Embracing Age

With a background in nursing older people, Tina English is the founder and director of Embracing Age, a charity that runs the Care Home Friends project, mobilising an army of trained volunteers to spend time and build friendships with care home residents.

Individual Cognitive Stimulation Therapy
Dr Phuong Leung, the founder of the iCST Dementia Training and Consultancy, a dementia research fellow and a Fellow of Higher Education Academy.  She joined the Division of Psychiatry, University College London (UCL) since 2011 and has been working in three major research programmes in developing and evaluating cognitive and psychosocial interventions for people with dementia and their carers. 

She completed a PhD in psychiatry at UCL in 2017. Her PhD/research role was to design, develop, and evaluate the effects of iCST for people with dementia and their carers. She developed the iCST dementia training programme and has extensive clinical experience working with people with dementia, their carers, and healthcare professionals, particularly in facilitating iCST training nationally and internationally. She is the co-author of the "Making a difference 3" Individual Cognitive Stimulation Therapy, a manual for carers.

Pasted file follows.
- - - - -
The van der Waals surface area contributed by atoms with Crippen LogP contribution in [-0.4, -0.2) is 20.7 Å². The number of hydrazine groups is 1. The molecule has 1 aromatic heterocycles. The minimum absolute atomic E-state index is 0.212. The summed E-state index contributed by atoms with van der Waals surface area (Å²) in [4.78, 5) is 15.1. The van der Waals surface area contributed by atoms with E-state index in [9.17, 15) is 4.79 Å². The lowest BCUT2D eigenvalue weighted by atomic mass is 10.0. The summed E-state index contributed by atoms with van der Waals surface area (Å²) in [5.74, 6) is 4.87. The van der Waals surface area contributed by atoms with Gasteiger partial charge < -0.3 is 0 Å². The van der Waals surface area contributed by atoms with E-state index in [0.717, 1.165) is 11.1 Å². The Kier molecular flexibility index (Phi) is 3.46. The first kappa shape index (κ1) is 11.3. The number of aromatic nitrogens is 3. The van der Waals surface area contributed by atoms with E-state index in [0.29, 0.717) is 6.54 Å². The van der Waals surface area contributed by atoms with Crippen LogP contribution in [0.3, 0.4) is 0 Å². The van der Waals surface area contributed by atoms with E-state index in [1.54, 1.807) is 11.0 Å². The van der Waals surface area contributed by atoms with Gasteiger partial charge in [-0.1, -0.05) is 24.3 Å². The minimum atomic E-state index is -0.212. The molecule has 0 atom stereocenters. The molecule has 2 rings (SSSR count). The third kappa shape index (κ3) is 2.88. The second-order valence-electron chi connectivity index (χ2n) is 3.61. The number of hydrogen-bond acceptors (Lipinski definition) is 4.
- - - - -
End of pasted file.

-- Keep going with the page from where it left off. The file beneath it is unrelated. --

Prior to her academic career, she worked in the community for eleven years promoting health and wellbeing in vulnerable older people. She therefore will bring strong knowledge and understanding of health, mental health and social care to the training programme.